Ghosn is well regarded for having turned Nissan around from near bankruptcy. Photo credit: REUTERS
TOKYO – Nissan Motor Co. is preparing to fire Chairman Carlos Ghosn for allegedly under-reporting his income and using corporate assets for personal use, a company spokesman said.
CEO Hiroto Saikawa, 65, will recommend to the automaker’s board of directors that Ghosn be dismissed, Nissan spokesman Nicholas Maxfield said Monday in Japan.
The company is also planning to fire fellow board member Greg Kelly, who rose through the executive ranks as a director of human resources.
Ghosn, 64, one of Japan’s highest-paid executives, is believed by Nissan to have under-reported his income over multiple years and misused corporate assets. Kelly was “deeply involved” in the scheme, Maxfield said. Nissan did not say who would replace Ghosn as chairman nor when the board of directors would decide to remove him.
Japanese media reported earlier that the Tokyo District Public Prosecutors Office was preparing to arrest Ghosn about possible violations of the country’s financial laws. Japan’s Yomiuri newspaper reported on its website that Ghosn had already been arrested mid-evening.
Japanese media reported that Ghosn under-reported his income by millions of dollars. Nissan would not immediately comment on the magnitude of the alleged under-reporting.
Nissan was expected to hold a news conference about the allegations later Monday at its global headquarters in Yokohama, just south of Tokyo.
The developments mark a stunning fall from grace for the man who pioneered Nissan’s comeback and has been credited for leading one of the auto industry’s few successful automotive partnerships, the long-running tieup between Nissan and France’s Renault.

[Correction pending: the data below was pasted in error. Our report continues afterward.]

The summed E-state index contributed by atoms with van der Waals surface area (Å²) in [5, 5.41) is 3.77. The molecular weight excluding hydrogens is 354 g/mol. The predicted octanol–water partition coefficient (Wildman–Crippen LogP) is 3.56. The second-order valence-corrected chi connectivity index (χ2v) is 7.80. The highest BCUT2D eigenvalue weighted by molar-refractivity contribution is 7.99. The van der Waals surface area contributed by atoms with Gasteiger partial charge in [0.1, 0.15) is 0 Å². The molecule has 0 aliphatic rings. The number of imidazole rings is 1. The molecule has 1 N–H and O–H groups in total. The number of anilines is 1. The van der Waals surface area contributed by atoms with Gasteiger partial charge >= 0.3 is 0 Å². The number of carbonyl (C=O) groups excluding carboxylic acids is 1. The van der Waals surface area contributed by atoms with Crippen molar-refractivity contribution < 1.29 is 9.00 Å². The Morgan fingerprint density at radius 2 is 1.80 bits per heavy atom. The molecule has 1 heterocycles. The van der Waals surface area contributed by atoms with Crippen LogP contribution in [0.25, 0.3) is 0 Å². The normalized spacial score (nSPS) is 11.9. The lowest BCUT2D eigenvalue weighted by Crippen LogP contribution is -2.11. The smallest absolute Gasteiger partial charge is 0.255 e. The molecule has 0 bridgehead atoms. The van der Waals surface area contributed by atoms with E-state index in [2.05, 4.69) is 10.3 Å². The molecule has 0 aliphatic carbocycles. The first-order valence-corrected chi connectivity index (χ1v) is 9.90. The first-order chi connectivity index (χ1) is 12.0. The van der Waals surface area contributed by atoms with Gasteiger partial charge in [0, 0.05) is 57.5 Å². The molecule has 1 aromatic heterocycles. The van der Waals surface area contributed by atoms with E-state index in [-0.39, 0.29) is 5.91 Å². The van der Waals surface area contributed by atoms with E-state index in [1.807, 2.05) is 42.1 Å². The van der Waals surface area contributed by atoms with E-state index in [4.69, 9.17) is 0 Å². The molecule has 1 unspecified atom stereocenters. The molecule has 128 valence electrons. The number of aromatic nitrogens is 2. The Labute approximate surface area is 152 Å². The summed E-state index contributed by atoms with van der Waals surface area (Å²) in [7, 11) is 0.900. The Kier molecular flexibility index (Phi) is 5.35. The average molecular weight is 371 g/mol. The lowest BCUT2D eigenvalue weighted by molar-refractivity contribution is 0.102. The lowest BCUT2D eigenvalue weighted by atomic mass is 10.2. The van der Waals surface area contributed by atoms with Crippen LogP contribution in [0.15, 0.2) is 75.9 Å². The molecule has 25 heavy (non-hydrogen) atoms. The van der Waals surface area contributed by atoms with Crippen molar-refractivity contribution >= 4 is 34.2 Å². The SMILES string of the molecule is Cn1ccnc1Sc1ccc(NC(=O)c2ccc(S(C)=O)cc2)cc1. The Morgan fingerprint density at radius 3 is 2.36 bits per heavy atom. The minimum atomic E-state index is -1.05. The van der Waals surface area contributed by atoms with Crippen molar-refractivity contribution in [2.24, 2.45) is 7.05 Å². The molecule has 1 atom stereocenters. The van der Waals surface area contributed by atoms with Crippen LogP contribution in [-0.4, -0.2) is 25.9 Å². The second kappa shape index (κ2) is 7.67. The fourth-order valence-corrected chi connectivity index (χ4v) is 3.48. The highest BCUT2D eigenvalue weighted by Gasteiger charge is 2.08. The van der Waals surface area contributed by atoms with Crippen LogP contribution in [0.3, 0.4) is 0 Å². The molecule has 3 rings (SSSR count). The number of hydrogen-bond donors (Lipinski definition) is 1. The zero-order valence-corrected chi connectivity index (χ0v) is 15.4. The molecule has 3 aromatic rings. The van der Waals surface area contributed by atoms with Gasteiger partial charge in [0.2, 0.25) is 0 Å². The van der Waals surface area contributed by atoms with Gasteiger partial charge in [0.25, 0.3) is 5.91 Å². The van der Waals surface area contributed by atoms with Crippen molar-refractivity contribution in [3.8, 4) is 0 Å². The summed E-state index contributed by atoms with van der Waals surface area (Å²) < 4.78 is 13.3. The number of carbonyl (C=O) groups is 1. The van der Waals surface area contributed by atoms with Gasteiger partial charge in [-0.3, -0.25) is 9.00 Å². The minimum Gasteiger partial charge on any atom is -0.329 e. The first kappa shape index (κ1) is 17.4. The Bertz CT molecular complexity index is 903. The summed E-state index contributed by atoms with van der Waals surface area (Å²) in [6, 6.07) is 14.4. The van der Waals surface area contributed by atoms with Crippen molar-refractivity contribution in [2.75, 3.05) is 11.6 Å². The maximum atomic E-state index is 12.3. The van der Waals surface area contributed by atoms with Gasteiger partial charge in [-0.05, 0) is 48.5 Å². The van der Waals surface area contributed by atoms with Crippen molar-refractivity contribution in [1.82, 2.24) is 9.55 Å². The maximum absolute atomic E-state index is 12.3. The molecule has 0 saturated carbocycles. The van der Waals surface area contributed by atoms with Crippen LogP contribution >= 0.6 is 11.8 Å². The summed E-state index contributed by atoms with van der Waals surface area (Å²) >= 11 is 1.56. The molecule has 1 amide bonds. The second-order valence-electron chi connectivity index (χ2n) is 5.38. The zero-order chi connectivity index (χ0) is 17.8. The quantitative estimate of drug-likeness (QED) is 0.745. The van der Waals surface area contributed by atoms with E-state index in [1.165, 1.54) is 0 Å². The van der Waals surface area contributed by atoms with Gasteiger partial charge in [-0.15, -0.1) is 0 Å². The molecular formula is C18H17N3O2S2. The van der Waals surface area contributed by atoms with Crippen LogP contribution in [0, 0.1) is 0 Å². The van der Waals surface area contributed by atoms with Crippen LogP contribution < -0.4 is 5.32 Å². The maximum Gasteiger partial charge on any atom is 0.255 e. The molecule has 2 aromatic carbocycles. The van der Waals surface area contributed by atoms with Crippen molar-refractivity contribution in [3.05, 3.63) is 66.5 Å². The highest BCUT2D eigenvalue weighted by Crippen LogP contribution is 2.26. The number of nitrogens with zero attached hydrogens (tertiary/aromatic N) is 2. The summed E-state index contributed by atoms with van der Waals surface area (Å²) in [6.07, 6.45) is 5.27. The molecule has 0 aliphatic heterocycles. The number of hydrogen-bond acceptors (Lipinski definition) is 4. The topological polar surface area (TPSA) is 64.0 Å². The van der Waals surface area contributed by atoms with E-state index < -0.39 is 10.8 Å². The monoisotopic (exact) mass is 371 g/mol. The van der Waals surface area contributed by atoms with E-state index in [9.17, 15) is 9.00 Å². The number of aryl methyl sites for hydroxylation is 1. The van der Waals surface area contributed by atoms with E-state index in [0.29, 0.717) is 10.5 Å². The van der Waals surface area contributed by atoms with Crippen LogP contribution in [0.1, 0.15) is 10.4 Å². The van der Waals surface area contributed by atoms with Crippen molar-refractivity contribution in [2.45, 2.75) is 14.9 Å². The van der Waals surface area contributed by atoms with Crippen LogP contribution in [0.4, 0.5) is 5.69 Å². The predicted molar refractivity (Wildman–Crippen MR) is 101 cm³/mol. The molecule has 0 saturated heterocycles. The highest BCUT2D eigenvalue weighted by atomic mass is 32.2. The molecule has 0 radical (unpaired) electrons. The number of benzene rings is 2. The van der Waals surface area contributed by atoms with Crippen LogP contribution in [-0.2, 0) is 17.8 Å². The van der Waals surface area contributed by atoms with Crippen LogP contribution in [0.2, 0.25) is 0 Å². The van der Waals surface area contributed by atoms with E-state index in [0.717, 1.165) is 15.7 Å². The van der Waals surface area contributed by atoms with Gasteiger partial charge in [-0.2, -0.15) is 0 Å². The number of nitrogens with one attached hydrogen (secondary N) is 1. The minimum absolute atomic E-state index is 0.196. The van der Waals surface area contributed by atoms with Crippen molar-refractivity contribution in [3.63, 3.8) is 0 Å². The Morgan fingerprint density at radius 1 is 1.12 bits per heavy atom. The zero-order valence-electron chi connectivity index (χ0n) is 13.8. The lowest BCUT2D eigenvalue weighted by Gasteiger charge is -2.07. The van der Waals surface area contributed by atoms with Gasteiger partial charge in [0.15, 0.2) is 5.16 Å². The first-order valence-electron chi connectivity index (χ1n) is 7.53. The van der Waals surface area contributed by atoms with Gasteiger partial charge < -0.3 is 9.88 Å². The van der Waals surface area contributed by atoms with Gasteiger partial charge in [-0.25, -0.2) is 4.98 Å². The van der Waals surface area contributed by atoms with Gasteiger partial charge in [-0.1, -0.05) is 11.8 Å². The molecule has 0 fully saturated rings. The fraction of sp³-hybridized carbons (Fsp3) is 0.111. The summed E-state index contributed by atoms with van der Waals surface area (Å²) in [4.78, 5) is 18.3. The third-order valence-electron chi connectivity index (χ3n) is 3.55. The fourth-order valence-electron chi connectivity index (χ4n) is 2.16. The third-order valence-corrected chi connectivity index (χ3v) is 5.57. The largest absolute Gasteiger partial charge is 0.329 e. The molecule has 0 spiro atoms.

Ghosn expanded the alliance to include Mitsubishi Motors Corp. in 2016, by engineering Nissan’s purchase of a controlling stake in the smaller Japanese rival.
Ghosn had been expected to step down as chairman of the alliance in the coming years, and he has been working behind the scenes to formulate a structure that will keep the carmakers working together while preserving their independence and brand identity.
In Japan, Ghosn has been a controversial figure for his outsized salary, routinely the top among this nation’s auto executives. Nissan, as a whole, argues it needs to pay its executives more than the Japanese average to attract top-tier global talent in an international industry.
Ghosn was sent by Renault in 1999 to take over a then flailing Nissan as COO. He became Nissan president the following year and was CEO from June 2001. He became co-current president of Renault in 2005 and chairman of Mitsubishi Motors in 2016. He relinquished his CEO title at Nissan last year.
Saikawa joined Nissan in 1977 and was its chief competitive officer from 2013 to 2016. He previously had roles as the chairman of the Management Committees of the Americas and Europe, as well as the executive vice president of purchasing.